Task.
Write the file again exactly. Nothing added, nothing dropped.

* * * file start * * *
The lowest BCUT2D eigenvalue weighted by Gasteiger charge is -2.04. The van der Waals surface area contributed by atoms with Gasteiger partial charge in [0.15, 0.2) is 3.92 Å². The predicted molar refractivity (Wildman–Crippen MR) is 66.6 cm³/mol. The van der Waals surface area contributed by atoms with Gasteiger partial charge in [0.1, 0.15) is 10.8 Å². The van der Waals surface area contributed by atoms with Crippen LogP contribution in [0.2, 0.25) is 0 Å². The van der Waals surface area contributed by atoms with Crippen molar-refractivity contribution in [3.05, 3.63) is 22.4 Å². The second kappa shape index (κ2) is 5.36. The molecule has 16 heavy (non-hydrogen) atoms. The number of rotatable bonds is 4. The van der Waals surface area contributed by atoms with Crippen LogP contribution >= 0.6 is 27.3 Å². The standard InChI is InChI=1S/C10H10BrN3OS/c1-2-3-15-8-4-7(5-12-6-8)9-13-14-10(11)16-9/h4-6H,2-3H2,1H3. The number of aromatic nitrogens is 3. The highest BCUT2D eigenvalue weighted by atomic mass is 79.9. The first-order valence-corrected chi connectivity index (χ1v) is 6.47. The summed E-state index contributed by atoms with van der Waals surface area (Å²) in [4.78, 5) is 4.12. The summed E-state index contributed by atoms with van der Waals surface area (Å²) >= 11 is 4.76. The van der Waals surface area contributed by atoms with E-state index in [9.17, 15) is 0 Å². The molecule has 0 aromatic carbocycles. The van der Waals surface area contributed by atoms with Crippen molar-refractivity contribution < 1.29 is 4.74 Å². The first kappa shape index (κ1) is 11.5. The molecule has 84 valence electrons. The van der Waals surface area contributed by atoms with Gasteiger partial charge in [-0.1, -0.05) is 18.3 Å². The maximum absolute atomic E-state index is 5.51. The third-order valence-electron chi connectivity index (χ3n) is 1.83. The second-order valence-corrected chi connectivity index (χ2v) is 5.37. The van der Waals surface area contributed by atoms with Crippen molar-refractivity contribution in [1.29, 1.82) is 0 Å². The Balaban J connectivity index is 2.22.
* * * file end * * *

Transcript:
The lowest BCUT2D eigenvalue weighted by Gasteiger charge is -2.04. The van der Waals surface area contributed by atoms with Gasteiger partial charge in [0.15, 0.2) is 3.92 Å². The predicted molar refractivity (Wildman–Crippen MR) is 66.6 cm³/mol. The van der Waals surface area contributed by atoms with Gasteiger partial charge in [0.1, 0.15) is 10.8 Å². The van der Waals surface area contributed by atoms with Crippen LogP contribution in [0.2, 0.25) is 0 Å². The van der Waals surface area contributed by atoms with Crippen molar-refractivity contribution in [3.05, 3.63) is 22.4 Å². The second kappa shape index (κ2) is 5.36. The molecule has 16 heavy (non-hydrogen) atoms. The number of rotatable bonds is 4. The van der Waals surface area contributed by atoms with Crippen LogP contribution >= 0.6 is 27.3 Å². The standard InChI is InChI=1S/C10H10BrN3OS/c1-2-3-15-8-4-7(5-12-6-8)9-13-14-10(11)16-9/h4-6H,2-3H2,1H3. The number of aromatic nitrogens is 3. The highest BCUT2D eigenvalue weighted by atomic mass is 79.9. The first-order valence-corrected chi connectivity index (χ1v) is 6.47. The summed E-state index contributed by atoms with van der Waals surface area (Å²) in [4.78, 5) is 4.12. The summed E-state index contributed by atoms with van der Waals surface area (Å²) >= 11 is 4.76. The van der Waals surface area contributed by atoms with E-state index in [9.17, 15) is 0 Å². The molecule has 0 aromatic carbocycles. The van der Waals surface area contributed by atoms with Crippen molar-refractivity contribution < 1.29 is 4.74 Å². The first kappa shape index (κ1) is 11.5. The molecule has 84 valence electrons. The van der Waals surface area contributed by atoms with Gasteiger partial charge in [-0.1, -0.05) is 18.3 Å². The maximum absolute atomic E-state index is 5.51. The third-order valence-electron chi connectivity index (χ3n) is 1.83. The second-order valence-corrected chi connectivity index (χ2v) is 5.37. The van der Waals surface area contributed by atoms with Crippen molar-refractivity contribution in [1.29, 1.82) is 0 Å². The Balaban J connectivity index is 2.22.